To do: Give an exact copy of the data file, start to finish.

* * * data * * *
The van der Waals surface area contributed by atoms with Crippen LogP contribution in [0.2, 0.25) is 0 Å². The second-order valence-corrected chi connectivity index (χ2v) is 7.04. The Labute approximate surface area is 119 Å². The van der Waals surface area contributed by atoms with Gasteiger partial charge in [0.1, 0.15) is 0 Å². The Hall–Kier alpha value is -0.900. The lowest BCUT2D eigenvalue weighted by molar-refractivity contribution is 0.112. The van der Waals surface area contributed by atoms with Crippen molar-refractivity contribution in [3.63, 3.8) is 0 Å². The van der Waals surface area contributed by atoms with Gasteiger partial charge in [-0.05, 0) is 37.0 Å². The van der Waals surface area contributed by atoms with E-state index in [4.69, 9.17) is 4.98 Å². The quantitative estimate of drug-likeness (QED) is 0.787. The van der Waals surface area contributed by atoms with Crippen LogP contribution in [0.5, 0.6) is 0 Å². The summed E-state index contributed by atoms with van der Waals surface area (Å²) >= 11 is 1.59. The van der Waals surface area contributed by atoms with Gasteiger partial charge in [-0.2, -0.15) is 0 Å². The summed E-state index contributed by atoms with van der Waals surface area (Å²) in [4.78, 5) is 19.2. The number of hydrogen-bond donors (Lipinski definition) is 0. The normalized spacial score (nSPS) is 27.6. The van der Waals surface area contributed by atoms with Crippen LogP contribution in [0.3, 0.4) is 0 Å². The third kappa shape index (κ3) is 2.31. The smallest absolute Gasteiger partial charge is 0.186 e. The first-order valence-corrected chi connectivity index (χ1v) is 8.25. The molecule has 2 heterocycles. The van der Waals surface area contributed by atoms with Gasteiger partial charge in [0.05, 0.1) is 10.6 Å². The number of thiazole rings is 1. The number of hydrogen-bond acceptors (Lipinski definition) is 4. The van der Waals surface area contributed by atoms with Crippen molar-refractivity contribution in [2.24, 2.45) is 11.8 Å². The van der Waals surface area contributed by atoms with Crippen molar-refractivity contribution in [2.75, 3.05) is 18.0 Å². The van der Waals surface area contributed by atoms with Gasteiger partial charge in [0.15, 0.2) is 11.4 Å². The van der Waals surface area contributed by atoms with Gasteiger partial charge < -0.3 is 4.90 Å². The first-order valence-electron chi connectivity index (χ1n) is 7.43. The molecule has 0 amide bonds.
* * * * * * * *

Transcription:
The van der Waals surface area contributed by atoms with Crippen LogP contribution in [0.2, 0.25) is 0 Å². The second-order valence-corrected chi connectivity index (χ2v) is 7.04. The Labute approximate surface area is 119 Å². The van der Waals surface area contributed by atoms with Gasteiger partial charge in [0.1, 0.15) is 0 Å². The Hall–Kier alpha value is -0.900. The lowest BCUT2D eigenvalue weighted by molar-refractivity contribution is 0.112. The van der Waals surface area contributed by atoms with Crippen molar-refractivity contribution in [3.63, 3.8) is 0 Å². The van der Waals surface area contributed by atoms with Gasteiger partial charge in [-0.05, 0) is 37.0 Å². The van der Waals surface area contributed by atoms with E-state index in [4.69, 9.17) is 4.98 Å². The quantitative estimate of drug-likeness (QED) is 0.787. The van der Waals surface area contributed by atoms with Crippen LogP contribution in [0.5, 0.6) is 0 Å². The summed E-state index contributed by atoms with van der Waals surface area (Å²) >= 11 is 1.59. The van der Waals surface area contributed by atoms with Gasteiger partial charge in [-0.2, -0.15) is 0 Å². The summed E-state index contributed by atoms with van der Waals surface area (Å²) in [4.78, 5) is 19.2. The number of hydrogen-bond donors (Lipinski definition) is 0. The normalized spacial score (nSPS) is 27.6. The van der Waals surface area contributed by atoms with Crippen LogP contribution in [0.3, 0.4) is 0 Å². The third kappa shape index (κ3) is 2.31. The smallest absolute Gasteiger partial charge is 0.186 e. The first-order valence-corrected chi connectivity index (χ1v) is 8.25. The molecule has 2 heterocycles. The van der Waals surface area contributed by atoms with Gasteiger partial charge in [0.05, 0.1) is 10.6 Å². The number of thiazole rings is 1. The number of hydrogen-bond acceptors (Lipinski definition) is 4. The van der Waals surface area contributed by atoms with Crippen molar-refractivity contribution in [2.24, 2.45) is 11.8 Å². The van der Waals surface area contributed by atoms with Crippen molar-refractivity contribution in [2.75, 3.05) is 18.0 Å². The van der Waals surface area contributed by atoms with Gasteiger partial charge in [0.15, 0.2) is 11.4 Å². The van der Waals surface area contributed by atoms with Gasteiger partial charge < -0.3 is 4.90 Å². The first-order valence-electron chi connectivity index (χ1n) is 7.43. The molecule has 0 amide bonds.